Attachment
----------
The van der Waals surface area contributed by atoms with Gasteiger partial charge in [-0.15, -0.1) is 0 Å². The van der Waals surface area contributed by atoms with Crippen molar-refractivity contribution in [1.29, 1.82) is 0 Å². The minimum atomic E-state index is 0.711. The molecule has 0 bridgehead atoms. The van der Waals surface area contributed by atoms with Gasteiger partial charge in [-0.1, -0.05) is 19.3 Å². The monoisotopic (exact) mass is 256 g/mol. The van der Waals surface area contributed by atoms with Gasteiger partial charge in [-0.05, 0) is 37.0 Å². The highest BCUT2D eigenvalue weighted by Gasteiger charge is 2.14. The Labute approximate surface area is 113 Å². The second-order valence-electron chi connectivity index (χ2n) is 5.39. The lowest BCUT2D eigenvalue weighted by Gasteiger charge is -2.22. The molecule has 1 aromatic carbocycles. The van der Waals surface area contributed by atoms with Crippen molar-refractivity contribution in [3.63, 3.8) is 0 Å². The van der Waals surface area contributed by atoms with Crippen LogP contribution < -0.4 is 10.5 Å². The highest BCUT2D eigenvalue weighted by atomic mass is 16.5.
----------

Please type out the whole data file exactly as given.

The van der Waals surface area contributed by atoms with Gasteiger partial charge in [-0.15, -0.1) is 0 Å². The van der Waals surface area contributed by atoms with Crippen molar-refractivity contribution in [1.29, 1.82) is 0 Å². The minimum atomic E-state index is 0.711. The molecule has 0 bridgehead atoms. The van der Waals surface area contributed by atoms with Gasteiger partial charge in [-0.1, -0.05) is 19.3 Å². The monoisotopic (exact) mass is 256 g/mol. The van der Waals surface area contributed by atoms with Gasteiger partial charge in [-0.05, 0) is 37.0 Å². The highest BCUT2D eigenvalue weighted by Gasteiger charge is 2.14. The Labute approximate surface area is 113 Å². The second-order valence-electron chi connectivity index (χ2n) is 5.39. The lowest BCUT2D eigenvalue weighted by Gasteiger charge is -2.22. The molecule has 1 aromatic carbocycles. The van der Waals surface area contributed by atoms with Crippen molar-refractivity contribution in [3.63, 3.8) is 0 Å². The van der Waals surface area contributed by atoms with Crippen LogP contribution < -0.4 is 10.5 Å². The highest BCUT2D eigenvalue weighted by atomic mass is 16.5.